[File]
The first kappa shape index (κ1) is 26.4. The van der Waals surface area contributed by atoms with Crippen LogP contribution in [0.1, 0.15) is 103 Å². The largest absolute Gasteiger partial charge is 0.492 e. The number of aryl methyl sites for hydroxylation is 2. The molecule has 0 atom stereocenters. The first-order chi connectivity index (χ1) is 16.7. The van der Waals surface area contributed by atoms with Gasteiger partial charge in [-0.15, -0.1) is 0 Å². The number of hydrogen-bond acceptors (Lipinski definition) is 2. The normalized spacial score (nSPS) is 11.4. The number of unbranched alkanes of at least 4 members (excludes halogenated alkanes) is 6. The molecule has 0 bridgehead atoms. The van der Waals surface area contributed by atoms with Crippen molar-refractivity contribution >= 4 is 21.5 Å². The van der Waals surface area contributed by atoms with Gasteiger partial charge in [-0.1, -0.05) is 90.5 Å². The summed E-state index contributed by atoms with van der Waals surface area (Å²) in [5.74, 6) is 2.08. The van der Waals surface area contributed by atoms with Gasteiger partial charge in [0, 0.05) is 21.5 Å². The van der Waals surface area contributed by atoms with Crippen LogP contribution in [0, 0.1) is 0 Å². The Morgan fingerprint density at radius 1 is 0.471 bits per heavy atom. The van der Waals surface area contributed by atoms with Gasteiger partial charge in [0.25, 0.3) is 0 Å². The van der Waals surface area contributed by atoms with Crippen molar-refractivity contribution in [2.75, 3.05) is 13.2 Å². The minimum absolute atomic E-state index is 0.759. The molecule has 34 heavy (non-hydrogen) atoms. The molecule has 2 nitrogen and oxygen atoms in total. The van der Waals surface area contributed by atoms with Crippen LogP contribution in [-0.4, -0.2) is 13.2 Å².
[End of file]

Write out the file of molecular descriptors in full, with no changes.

The first kappa shape index (κ1) is 26.4. The van der Waals surface area contributed by atoms with Crippen LogP contribution in [0.1, 0.15) is 103 Å². The largest absolute Gasteiger partial charge is 0.492 e. The number of aryl methyl sites for hydroxylation is 2. The molecule has 0 atom stereocenters. The first-order chi connectivity index (χ1) is 16.7. The van der Waals surface area contributed by atoms with Gasteiger partial charge in [-0.15, -0.1) is 0 Å². The number of hydrogen-bond acceptors (Lipinski definition) is 2. The normalized spacial score (nSPS) is 11.4. The number of unbranched alkanes of at least 4 members (excludes halogenated alkanes) is 6. The molecule has 0 bridgehead atoms. The van der Waals surface area contributed by atoms with Crippen molar-refractivity contribution >= 4 is 21.5 Å². The van der Waals surface area contributed by atoms with Gasteiger partial charge in [-0.1, -0.05) is 90.5 Å². The summed E-state index contributed by atoms with van der Waals surface area (Å²) in [5.74, 6) is 2.08. The van der Waals surface area contributed by atoms with Gasteiger partial charge in [0, 0.05) is 21.5 Å². The van der Waals surface area contributed by atoms with Crippen LogP contribution in [0, 0.1) is 0 Å². The Morgan fingerprint density at radius 1 is 0.471 bits per heavy atom. The van der Waals surface area contributed by atoms with Gasteiger partial charge in [0.25, 0.3) is 0 Å². The van der Waals surface area contributed by atoms with Crippen molar-refractivity contribution in [2.75, 3.05) is 13.2 Å². The minimum absolute atomic E-state index is 0.759. The molecule has 34 heavy (non-hydrogen) atoms. The molecule has 2 nitrogen and oxygen atoms in total. The van der Waals surface area contributed by atoms with Crippen LogP contribution in [-0.4, -0.2) is 13.2 Å².